I understand some topics can pack a powerful punch without the use of over-the-top violence or shocking situations, but despite the subject matter, 15 Days Without A Head is too sterile and transparent for my taste. Compared to the newly released Sketchy by Olivia Samms, where thematically the multi-layered plot addresses issues of drug abuse, recovery and neglect in a way that is also neither too graphic or shocking, 15 Days Without A Head cannot contend with similar, but harder-working novels. ”
“Laurence isn’t your typical 15-year-old. He lives in a run-down, small apartment infested with roaches, a brother who thinks he’s a dog at times, and an alcoholic mother. But that changes when Laurence wakes up one morning to find that his mom didn’t return home from work the night before.
Determined not to let outsiders know what’s going on, and telling himself and his little brother that, “Mom will come back soon”, Laurence lives the most dangerous 15 days he’s ever known. No money, running out of food, and a nosey neighbor that would turn them into social workers are the stakes he’s playing against. But he’s convinced he has a couple of advantages. One being the late night radio contest he’s been sneaking out to enter. If he wins, he wins a family trip to any vacation spot they want. He knows this win will bring his mom back from her drunken stupor and make them a family again. At least, he hopes it will. At the very least, it will put her in a good mood. The second ace in his hand is a girl from school, who keeps his secret and helps keep him and his brother alive.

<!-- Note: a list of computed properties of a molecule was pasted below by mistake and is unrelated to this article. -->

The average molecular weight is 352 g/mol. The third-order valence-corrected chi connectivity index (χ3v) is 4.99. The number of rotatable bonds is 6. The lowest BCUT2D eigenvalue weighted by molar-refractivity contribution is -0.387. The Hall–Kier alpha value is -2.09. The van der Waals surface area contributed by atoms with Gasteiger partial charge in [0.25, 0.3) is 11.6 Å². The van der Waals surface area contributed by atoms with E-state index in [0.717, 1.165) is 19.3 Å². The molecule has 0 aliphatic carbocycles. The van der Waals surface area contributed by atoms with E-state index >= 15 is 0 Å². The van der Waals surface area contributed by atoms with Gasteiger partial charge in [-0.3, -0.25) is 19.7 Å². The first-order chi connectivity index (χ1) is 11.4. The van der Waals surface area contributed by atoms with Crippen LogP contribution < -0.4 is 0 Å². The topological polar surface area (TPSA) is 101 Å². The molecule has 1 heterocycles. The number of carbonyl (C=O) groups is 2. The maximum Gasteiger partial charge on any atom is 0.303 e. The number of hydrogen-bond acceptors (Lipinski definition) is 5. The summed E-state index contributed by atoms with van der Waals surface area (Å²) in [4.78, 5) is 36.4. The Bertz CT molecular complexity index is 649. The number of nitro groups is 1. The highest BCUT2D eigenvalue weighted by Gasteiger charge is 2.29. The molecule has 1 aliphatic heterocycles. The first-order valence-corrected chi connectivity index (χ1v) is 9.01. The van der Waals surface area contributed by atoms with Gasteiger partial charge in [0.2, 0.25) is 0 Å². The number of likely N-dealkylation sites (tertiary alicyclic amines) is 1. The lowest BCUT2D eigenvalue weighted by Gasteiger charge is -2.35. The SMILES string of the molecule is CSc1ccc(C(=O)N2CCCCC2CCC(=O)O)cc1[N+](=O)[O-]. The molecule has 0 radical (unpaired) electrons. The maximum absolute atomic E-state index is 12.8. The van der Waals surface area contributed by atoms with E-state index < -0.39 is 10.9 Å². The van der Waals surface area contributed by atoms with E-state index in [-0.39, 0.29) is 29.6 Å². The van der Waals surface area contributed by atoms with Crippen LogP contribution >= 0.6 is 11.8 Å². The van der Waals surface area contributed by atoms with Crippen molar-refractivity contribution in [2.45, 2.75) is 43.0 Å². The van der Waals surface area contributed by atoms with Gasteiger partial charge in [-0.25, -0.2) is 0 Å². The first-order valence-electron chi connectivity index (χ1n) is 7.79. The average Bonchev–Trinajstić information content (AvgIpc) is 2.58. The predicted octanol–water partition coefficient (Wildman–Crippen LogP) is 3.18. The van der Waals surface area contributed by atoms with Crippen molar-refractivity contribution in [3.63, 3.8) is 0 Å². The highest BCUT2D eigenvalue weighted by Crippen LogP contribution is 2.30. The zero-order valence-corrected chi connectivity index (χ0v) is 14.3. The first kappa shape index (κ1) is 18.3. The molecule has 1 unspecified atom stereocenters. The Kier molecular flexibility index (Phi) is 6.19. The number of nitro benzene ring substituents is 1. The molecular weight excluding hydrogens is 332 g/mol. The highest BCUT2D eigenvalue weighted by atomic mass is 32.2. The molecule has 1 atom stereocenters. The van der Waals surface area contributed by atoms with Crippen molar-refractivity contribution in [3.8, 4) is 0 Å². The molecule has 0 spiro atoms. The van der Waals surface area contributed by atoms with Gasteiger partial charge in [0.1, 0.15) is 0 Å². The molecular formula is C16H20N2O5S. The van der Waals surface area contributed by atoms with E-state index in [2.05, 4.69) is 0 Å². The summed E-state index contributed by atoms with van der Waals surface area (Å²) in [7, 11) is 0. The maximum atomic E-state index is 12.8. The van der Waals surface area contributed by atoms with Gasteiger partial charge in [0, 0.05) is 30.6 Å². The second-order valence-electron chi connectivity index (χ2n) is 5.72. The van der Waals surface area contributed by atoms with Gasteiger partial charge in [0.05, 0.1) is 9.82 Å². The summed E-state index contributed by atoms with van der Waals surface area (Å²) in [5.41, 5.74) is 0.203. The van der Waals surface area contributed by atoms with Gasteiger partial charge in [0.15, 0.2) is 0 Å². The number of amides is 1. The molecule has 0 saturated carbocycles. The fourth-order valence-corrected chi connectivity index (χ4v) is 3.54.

Although a gloomy and serious story, Cousins manages to fill the pages with bits of humor and lightness that equal out the trials Laurence is experiencing. A touching story about sticking together as a family, forgiveness, and learning to trust again, 15 Days Without a Head is a great read.
Rating: I’d give this a solid 4/5 and rate the content as PG for some mild language and drinking.
“As part of my job I was asked to read the short list of nominees for the Grampian Children's book awards and this is one of the titles that made that list and rightly so. In this story Dave Cousins tells the story of Laurence, a 15 year old who would love to live the life of any normal teenager but finds himself being trying to be the lynch pin that is holding the family together. His mother suffers from depression and alcoholism and decides one day that she can no longer cope with the pressures of family life and so it falls to laurence to care for his younger brother and to disguise the fact that his mother has dissappeared. Cousins is a good writer and the novel is both a serious account of one familys struggle on the poverty line and has comedy elements in it too. A well written story and would definitely recommend. ”Alison wrote this review Monday, May 6, 2013. ( reply | permalink ) Was this review helpful? Yes | No